“Oh, You Pretty Things”
It was Herman’s debut single.
Phil May of the Pretty Things died. The band meant little in the U.S. Although I did buy their 1974 album “Silk Torpedo,” because it came out on Swan Song. When we think of labels that could do no wrong, where every release mattered, like Pixar in films, at least until the sale to Disney, the obvious choice is David Geffen’s Asylum, and then Swan Song.
The very first release on Swan Song came during the summer of ’74, it was the Bad Company debut, with its out of the box hit single “Can’t Get Enough.” Despite Paul Rodgers singing one of the all-time rock staples, Free’s “All Right Now,” most people in the U.S. did not know his name. Nor did most people know Mick Ralphs, the longtime guitarist of Mott the Hoople, which had finally broken through after their switch to Columbia and Bowie’s gift of “All the Young Dudes.” But one thing people did know was rock and roll music, and the combination of a great vocal and great guitar playing and melody was an elixir listeners could not deny. Actually, I preferred the opening cut on the second side of the LP, the eerie eponymous track “Bad Company,” which sounded like a bunch of outlaws alone on the prairie who suddenly started to swagger in the middle of the track. And to some people, the most memorable cut on the debut LP was the final one, “Seagull,” a Rodgers/Ralphs composition that evidenced the flip side of the power of rock, there’s in your face bluster, but there’s also internal resonance, quiet songs that speak to the listener’s alienation, a core element of humanity on this planet we call Earth, where we have more questions than answers and look to music to make us feel whole. The fact that the follow-up, “Straight Shooter,” was even bigger than the debut was confounding, “Feel Like Makin’ Love” with its stinging guitar explosion emanated from dashboards all over America, and “Shooting Star” is one of the two best songs about being a rock star, the other being the Kinks’ “A Rock ‘n’ Roll Fantasy,” and “Deal With the Preacher” and “Wild Fire Woman” demonstrate that Rodgers can emote with the best, that he’d listened to McCartney through Little Richard to…remember when you used to have to have a great voice to succeed? And speaking of the Kinks, David Bowie covers “Where Have All the Good Times Gone” on “Pinups,” although Van Halen’s cover on “Diver Down” is superior but neither can beat the Ray Davies sneer in the original Kinks iteration. Anyway, based on the Swan Song imprimatur, I purchased “Silk Torpedo” with its memorable cover, but I can’t say I ever cottoned to it.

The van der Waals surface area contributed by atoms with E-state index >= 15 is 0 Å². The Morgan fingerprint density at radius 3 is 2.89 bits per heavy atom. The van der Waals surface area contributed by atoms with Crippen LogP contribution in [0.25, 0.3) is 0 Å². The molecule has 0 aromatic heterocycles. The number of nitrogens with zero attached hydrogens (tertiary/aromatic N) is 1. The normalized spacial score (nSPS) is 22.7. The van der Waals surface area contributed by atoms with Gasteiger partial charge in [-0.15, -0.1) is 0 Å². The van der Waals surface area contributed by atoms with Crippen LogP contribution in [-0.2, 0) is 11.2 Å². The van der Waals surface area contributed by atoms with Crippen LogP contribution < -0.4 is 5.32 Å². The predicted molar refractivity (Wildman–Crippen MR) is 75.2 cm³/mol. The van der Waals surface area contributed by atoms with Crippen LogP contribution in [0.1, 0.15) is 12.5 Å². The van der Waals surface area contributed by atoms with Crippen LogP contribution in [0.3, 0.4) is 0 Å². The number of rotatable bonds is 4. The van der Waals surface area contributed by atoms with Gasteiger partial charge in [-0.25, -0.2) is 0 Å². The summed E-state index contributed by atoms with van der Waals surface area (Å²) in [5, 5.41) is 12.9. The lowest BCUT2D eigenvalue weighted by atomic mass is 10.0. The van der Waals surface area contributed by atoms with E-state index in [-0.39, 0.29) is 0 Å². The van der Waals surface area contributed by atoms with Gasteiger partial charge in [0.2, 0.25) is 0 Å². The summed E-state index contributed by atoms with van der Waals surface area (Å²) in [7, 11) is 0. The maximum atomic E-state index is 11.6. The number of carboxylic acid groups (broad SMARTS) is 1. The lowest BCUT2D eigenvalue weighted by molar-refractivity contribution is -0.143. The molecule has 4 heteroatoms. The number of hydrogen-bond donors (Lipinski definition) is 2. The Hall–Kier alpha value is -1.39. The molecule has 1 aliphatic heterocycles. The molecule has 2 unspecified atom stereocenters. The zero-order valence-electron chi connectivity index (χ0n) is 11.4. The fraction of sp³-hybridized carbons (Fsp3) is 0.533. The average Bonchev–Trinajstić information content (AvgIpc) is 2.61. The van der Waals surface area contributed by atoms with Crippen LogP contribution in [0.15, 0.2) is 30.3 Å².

So I was reading Phil May’s obituary, and it said that Bowie covered two Pretty Things songs on “Pinups,” and I decided to pull up the LP to listen to them. And “Don’t Bring Me Down” resonated, I bought “Pinups” upon release, was always a bit disappointed with it, but I listened to it, so I knew the track. The album’s opener was the other Pretty Things song, “Rosalyn,” but I never loved this rendition, I hadn’t even heard the original. Funny the roots of these rockers in retrospect, you can trace the direct line from the aforementioned Little Richard on through, but not anymore.